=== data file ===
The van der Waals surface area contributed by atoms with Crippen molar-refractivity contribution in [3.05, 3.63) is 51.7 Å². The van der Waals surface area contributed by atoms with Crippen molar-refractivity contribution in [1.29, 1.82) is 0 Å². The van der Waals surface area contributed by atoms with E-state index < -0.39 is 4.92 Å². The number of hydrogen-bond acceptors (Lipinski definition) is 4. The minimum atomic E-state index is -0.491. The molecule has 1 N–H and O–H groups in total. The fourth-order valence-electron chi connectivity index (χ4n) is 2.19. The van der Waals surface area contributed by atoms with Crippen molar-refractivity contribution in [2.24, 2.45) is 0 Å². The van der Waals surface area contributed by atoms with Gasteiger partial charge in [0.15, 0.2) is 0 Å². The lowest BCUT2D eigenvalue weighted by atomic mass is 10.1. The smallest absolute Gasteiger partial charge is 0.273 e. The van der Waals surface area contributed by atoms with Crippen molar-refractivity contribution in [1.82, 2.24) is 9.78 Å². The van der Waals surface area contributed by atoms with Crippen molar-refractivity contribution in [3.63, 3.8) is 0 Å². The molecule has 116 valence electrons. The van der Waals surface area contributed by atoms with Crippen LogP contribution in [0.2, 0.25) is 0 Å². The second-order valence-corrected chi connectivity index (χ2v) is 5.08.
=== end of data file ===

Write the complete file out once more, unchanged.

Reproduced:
The van der Waals surface area contributed by atoms with Crippen molar-refractivity contribution in [3.05, 3.63) is 51.7 Å². The van der Waals surface area contributed by atoms with Crippen molar-refractivity contribution in [1.29, 1.82) is 0 Å². The van der Waals surface area contributed by atoms with E-state index < -0.39 is 4.92 Å². The number of hydrogen-bond acceptors (Lipinski definition) is 4. The minimum atomic E-state index is -0.491. The molecule has 1 N–H and O–H groups in total. The fourth-order valence-electron chi connectivity index (χ4n) is 2.19. The van der Waals surface area contributed by atoms with Crippen molar-refractivity contribution in [2.24, 2.45) is 0 Å². The van der Waals surface area contributed by atoms with Gasteiger partial charge in [0.15, 0.2) is 0 Å². The lowest BCUT2D eigenvalue weighted by atomic mass is 10.1. The smallest absolute Gasteiger partial charge is 0.273 e. The van der Waals surface area contributed by atoms with Crippen molar-refractivity contribution in [1.82, 2.24) is 9.78 Å². The van der Waals surface area contributed by atoms with Crippen molar-refractivity contribution in [3.63, 3.8) is 0 Å². The molecule has 116 valence electrons. The van der Waals surface area contributed by atoms with Crippen LogP contribution in [0.2, 0.25) is 0 Å². The second-order valence-corrected chi connectivity index (χ2v) is 5.08.